The severity of gum disease is measured, using a special ball ended probe which painlessly measured the depth of the pockets. The distance the probe passes into the pockets determines the severity of gum disease and indicates set levels of treatment as prescribed by the European Society of Periodontics. During your routine check the Periodontist calls out numbers which are recorded in your records - these numbers vary between zero and 4. Zero is an indicator of excellent gum health and 4 indicates very poor gum health. In this way is that we can monitor the progress of treatment and act accordingly. We attempt to improve your own ability to manage gum disease through oral hygiene instruction, in conjunction with regular hygiene visits and use of antibiotic gels to reach the destructive bacteria at the base of the deepest pockets. Severe cases are treated with guided tissue regeneration techniques
Guided Tissue Regeneration
Background: Conventional treatment of destructive periodontal (gum) disease arrests the disease but does not regain the bone supporting the tooth or connective tissue lost in the disease process.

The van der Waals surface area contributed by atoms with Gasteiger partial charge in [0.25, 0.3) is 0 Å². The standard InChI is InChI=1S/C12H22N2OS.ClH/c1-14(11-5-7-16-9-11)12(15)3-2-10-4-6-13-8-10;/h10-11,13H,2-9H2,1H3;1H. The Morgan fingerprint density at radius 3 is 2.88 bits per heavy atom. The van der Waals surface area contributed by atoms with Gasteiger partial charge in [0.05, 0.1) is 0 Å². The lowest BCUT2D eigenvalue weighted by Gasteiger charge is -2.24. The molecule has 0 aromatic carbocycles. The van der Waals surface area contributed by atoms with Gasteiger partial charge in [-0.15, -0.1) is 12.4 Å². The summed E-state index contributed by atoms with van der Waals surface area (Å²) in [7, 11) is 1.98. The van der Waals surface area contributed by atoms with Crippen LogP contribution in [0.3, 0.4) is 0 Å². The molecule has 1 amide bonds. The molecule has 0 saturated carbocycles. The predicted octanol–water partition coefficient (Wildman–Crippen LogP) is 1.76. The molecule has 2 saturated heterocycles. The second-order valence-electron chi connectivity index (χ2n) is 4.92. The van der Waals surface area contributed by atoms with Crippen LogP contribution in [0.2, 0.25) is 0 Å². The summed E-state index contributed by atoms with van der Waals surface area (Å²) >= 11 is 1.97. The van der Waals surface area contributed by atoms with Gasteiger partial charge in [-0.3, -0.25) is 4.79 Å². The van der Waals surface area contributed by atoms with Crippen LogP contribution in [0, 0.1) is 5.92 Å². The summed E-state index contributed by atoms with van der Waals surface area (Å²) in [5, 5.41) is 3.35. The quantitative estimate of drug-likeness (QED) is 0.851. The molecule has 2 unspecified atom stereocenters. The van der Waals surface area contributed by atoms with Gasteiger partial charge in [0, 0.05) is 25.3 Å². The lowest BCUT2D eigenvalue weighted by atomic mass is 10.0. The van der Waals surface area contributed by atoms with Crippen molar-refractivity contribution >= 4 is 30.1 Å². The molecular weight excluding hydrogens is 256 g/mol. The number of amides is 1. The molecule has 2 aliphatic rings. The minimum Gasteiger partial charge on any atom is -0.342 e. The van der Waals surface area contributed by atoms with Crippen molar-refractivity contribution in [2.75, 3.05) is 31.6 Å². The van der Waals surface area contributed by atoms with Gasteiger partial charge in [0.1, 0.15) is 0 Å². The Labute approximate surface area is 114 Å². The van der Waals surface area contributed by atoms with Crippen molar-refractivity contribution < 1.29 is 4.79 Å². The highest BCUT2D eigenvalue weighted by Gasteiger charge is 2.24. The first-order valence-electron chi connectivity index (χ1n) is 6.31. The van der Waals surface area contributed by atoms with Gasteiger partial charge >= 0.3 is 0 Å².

Guided tissue regeneration (GTR) is a surgical procedure that aims to regenerate the periodontal tissues when the disease is advanced and could overcome some of the limitations of conventional therapy. The technique involves regeneration of bone with graft material, and the use of membranes which act as a barrier for to ingrowth of unwanted soft tissue into the area.
Guided Tissue Regeneration: The Technique
Benefits of Periodontal Treatment
Keeping your teeth for the rest of your life
No need for dentures
Sometimes teeth are slightly sensitive after being cleaned with a dental scaling device - this is partly because they are cleaned and hence not insulated with a layer of plaque. The teeth will adapt quickly and de-sensitizing agents can be used if necessary. Despite gum disease being successfully treated it can subsequently recur. This poses a specific problem: damage caused by a previous episode of gum disease facilitates further episodes of gum disease. This is because the initial episode may have resulted in physical damage which reduces the natural "self cleansing" ability of an intact and healthy set of teeth and gums. Hence specific and personal oral hygiene may be required.